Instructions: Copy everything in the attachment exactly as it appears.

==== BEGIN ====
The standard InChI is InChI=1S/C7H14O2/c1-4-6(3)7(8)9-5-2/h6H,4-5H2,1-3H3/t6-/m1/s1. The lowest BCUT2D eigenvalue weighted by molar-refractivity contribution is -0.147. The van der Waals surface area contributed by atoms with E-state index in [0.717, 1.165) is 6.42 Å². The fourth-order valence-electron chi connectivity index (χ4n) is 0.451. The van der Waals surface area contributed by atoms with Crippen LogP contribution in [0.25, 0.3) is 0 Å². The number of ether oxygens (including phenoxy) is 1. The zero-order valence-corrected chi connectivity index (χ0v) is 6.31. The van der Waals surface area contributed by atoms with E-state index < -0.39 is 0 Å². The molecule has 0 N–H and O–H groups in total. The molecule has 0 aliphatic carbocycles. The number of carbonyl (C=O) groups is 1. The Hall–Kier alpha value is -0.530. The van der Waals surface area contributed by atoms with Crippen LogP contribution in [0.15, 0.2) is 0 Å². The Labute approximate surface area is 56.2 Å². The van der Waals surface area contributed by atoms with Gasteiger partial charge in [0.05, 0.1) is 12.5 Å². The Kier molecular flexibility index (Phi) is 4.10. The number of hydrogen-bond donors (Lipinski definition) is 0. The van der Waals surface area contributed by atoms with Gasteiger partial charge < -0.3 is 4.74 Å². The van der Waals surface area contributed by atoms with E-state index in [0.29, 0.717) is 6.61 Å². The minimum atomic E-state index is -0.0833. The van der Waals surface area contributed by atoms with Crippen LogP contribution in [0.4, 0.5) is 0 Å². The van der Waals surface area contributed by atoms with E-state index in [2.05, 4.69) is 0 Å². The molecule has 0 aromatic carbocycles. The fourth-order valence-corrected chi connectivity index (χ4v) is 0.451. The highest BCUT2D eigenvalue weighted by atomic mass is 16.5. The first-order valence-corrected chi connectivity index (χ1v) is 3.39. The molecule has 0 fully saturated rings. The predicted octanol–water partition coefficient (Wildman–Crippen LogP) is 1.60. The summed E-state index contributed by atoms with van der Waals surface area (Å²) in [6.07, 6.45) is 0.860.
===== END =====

The standard InChI is InChI=1S/C7H14O2/c1-4-6(3)7(8)9-5-2/h6H,4-5H2,1-3H3/t6-/m1/s1. The lowest BCUT2D eigenvalue weighted by molar-refractivity contribution is -0.147. The van der Waals surface area contributed by atoms with E-state index in [0.717, 1.165) is 6.42 Å². The fourth-order valence-electron chi connectivity index (χ4n) is 0.451. The van der Waals surface area contributed by atoms with Crippen LogP contribution in [0.25, 0.3) is 0 Å². The number of ether oxygens (including phenoxy) is 1. The zero-order valence-corrected chi connectivity index (χ0v) is 6.31. The van der Waals surface area contributed by atoms with E-state index < -0.39 is 0 Å². The molecule has 0 N–H and O–H groups in total. The molecule has 0 aliphatic carbocycles. The number of carbonyl (C=O) groups is 1. The Hall–Kier alpha value is -0.530. The van der Waals surface area contributed by atoms with Crippen LogP contribution in [0.15, 0.2) is 0 Å². The Labute approximate surface area is 56.2 Å². The van der Waals surface area contributed by atoms with Gasteiger partial charge in [0.05, 0.1) is 12.5 Å². The Kier molecular flexibility index (Phi) is 4.10. The number of hydrogen-bond donors (Lipinski definition) is 0. The van der Waals surface area contributed by atoms with Gasteiger partial charge < -0.3 is 4.74 Å². The van der Waals surface area contributed by atoms with E-state index in [0.29, 0.717) is 6.61 Å². The minimum atomic E-state index is -0.0833. The van der Waals surface area contributed by atoms with Crippen LogP contribution in [0.4, 0.5) is 0 Å². The van der Waals surface area contributed by atoms with E-state index in [2.05, 4.69) is 0 Å². The molecule has 0 aromatic carbocycles. The fourth-order valence-corrected chi connectivity index (χ4v) is 0.451. The highest BCUT2D eigenvalue weighted by atomic mass is 16.5. The first-order valence-corrected chi connectivity index (χ1v) is 3.39. The molecule has 0 fully saturated rings. The predicted octanol–water partition coefficient (Wildman–Crippen LogP) is 1.60. The summed E-state index contributed by atoms with van der Waals surface area (Å²) in [6.07, 6.45) is 0.860.